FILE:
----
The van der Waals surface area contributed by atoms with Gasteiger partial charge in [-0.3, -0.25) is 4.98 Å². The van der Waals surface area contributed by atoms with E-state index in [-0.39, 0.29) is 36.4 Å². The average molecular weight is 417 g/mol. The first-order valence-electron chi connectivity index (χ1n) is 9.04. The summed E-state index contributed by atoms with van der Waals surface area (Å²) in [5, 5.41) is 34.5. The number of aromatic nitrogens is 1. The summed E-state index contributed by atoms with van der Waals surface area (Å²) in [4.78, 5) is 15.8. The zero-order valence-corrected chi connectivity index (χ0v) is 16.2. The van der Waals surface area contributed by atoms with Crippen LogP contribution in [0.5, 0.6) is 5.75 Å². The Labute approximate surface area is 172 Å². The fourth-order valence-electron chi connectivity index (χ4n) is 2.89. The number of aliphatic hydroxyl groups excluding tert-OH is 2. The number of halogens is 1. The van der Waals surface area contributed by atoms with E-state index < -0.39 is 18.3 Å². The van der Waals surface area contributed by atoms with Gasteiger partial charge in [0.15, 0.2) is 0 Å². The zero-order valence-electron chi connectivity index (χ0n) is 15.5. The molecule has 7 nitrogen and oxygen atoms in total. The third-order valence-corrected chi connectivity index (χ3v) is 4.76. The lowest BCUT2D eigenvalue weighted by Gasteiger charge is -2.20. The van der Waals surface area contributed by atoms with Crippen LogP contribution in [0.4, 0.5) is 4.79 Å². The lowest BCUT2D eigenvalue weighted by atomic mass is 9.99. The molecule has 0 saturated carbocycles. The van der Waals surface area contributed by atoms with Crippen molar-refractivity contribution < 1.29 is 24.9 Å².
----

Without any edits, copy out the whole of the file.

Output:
The van der Waals surface area contributed by atoms with Gasteiger partial charge in [-0.3, -0.25) is 4.98 Å². The van der Waals surface area contributed by atoms with E-state index in [-0.39, 0.29) is 36.4 Å². The average molecular weight is 417 g/mol. The first-order valence-electron chi connectivity index (χ1n) is 9.04. The summed E-state index contributed by atoms with van der Waals surface area (Å²) in [5, 5.41) is 34.5. The number of aromatic nitrogens is 1. The summed E-state index contributed by atoms with van der Waals surface area (Å²) in [4.78, 5) is 15.8. The zero-order valence-corrected chi connectivity index (χ0v) is 16.2. The van der Waals surface area contributed by atoms with Crippen LogP contribution in [0.5, 0.6) is 5.75 Å². The Labute approximate surface area is 172 Å². The fourth-order valence-electron chi connectivity index (χ4n) is 2.89. The number of aliphatic hydroxyl groups excluding tert-OH is 2. The number of halogens is 1. The van der Waals surface area contributed by atoms with E-state index < -0.39 is 18.3 Å². The van der Waals surface area contributed by atoms with Gasteiger partial charge in [0.15, 0.2) is 0 Å². The zero-order valence-electron chi connectivity index (χ0n) is 15.5. The molecule has 7 nitrogen and oxygen atoms in total. The third-order valence-corrected chi connectivity index (χ3v) is 4.76. The lowest BCUT2D eigenvalue weighted by Gasteiger charge is -2.20. The van der Waals surface area contributed by atoms with Crippen LogP contribution in [0.4, 0.5) is 4.79 Å². The lowest BCUT2D eigenvalue weighted by atomic mass is 9.99. The molecule has 0 saturated carbocycles. The van der Waals surface area contributed by atoms with Crippen molar-refractivity contribution < 1.29 is 24.9 Å².